If you were looking for a reason to pay close attention to this completely meaningless prelim bout, there was some genuine intrigue in terms of who would take the fall – the veteran Captain New Japan, or pseudo young lion Juice Robinson, who has been on a genuine roll lately and is starting to get over. Robinson tapped the Captain with a seated cobra clutch, so that could be his new finish. Or it could have been his finish this entire time, because he almost never scores a fall.
Tiger Mask dusted off his NWA junior title for this one, and based on the post match shenanigans, it looks like we’re getting another Liger challenge. That’s fine by me. It’s a prelim level title that gives the veteran juniors something to do. I have no problem watching a little 9 minute Jushin Thunder Liger title match if it means sitting through one less meaningless undercard tag bout. This also sets up a potential title change, because then Liger could drop the title later this year in America, which makes more sense than NWA promoters booking a “who cares?” dude like Tiger Mask IV in the states (although sadly, I’ll admit that I’d probably drive a few hours to see a mediocre Tiger Mask U.S. bout) **1/2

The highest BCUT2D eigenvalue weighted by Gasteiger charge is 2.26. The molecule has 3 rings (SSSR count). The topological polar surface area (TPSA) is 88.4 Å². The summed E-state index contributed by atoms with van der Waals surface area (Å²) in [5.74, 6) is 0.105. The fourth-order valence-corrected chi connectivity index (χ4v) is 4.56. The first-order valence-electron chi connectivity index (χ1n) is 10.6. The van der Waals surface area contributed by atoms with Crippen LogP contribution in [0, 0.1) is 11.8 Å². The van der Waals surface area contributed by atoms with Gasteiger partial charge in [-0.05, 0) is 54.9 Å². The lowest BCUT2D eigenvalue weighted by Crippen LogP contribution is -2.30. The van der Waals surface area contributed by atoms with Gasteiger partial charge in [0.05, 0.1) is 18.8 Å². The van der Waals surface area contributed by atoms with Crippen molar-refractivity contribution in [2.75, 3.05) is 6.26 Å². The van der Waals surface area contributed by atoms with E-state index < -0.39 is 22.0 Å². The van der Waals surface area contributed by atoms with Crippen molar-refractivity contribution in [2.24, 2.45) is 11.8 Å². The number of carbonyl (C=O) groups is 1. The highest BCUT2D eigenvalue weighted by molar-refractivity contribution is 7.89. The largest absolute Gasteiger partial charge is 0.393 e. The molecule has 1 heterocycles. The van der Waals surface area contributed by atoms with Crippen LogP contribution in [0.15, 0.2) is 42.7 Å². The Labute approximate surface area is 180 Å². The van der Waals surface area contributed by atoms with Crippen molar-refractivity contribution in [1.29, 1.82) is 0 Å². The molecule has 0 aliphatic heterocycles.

EVIL & BUSHI def. Tomohiro Ishii & YOSHI-HASHI
EVIL pinning Ishii was a major statement, and represents the next step in his elevation. From a booking perspective, this was a great time to pull a move like this, with Ishii not occupied in a current program, and with EVIL making a clear challenge for the ROH TV title in the post match. Maybe Watanabe wants the title so he can ignore it the same way ROH ignored him while he was on excursion. **1/2
New Japan Cup Semi Final